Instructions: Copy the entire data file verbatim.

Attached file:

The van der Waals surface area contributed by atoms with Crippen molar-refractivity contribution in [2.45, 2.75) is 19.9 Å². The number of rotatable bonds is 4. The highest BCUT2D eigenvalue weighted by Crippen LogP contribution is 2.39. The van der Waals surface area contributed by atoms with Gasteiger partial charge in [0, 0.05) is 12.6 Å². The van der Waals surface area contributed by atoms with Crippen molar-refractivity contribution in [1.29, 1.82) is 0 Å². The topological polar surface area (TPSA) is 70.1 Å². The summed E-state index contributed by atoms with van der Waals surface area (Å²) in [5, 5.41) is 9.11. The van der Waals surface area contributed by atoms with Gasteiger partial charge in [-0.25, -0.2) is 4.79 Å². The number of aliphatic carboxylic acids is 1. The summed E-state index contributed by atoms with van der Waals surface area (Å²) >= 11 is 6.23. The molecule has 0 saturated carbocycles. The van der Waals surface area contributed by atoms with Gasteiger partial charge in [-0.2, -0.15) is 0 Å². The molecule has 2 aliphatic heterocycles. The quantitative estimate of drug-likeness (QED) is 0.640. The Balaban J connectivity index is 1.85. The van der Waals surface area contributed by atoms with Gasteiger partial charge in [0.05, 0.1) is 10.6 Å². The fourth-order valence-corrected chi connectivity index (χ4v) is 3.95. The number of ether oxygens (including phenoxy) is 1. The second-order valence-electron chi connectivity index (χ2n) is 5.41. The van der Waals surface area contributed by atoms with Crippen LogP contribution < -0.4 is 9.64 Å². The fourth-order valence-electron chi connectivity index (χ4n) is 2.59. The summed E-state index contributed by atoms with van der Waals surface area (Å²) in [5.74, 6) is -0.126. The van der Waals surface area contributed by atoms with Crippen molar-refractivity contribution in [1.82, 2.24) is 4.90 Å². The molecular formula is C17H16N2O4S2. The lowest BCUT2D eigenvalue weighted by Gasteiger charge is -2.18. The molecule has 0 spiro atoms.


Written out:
The van der Waals surface area contributed by atoms with Crippen molar-refractivity contribution in [2.45, 2.75) is 19.9 Å². The number of rotatable bonds is 4. The highest BCUT2D eigenvalue weighted by Crippen LogP contribution is 2.39. The van der Waals surface area contributed by atoms with Gasteiger partial charge in [0, 0.05) is 12.6 Å². The van der Waals surface area contributed by atoms with Crippen molar-refractivity contribution in [1.29, 1.82) is 0 Å². The topological polar surface area (TPSA) is 70.1 Å². The summed E-state index contributed by atoms with van der Waals surface area (Å²) in [5, 5.41) is 9.11. The van der Waals surface area contributed by atoms with Gasteiger partial charge in [-0.25, -0.2) is 4.79 Å². The number of aliphatic carboxylic acids is 1. The summed E-state index contributed by atoms with van der Waals surface area (Å²) >= 11 is 6.23. The molecule has 0 saturated carbocycles. The van der Waals surface area contributed by atoms with Gasteiger partial charge in [-0.2, -0.15) is 0 Å². The molecule has 2 aliphatic heterocycles. The quantitative estimate of drug-likeness (QED) is 0.640. The Balaban J connectivity index is 1.85. The van der Waals surface area contributed by atoms with Gasteiger partial charge in [0.05, 0.1) is 10.6 Å². The fourth-order valence-corrected chi connectivity index (χ4v) is 3.95. The number of ether oxygens (including phenoxy) is 1. The second-order valence-electron chi connectivity index (χ2n) is 5.41. The van der Waals surface area contributed by atoms with Crippen LogP contribution < -0.4 is 9.64 Å². The fourth-order valence-electron chi connectivity index (χ4n) is 2.59. The summed E-state index contributed by atoms with van der Waals surface area (Å²) in [5.74, 6) is -0.126. The van der Waals surface area contributed by atoms with Crippen molar-refractivity contribution in [1.82, 2.24) is 4.90 Å². The molecular formula is C17H16N2O4S2. The lowest BCUT2D eigenvalue weighted by Gasteiger charge is -2.18. The molecule has 0 spiro atoms.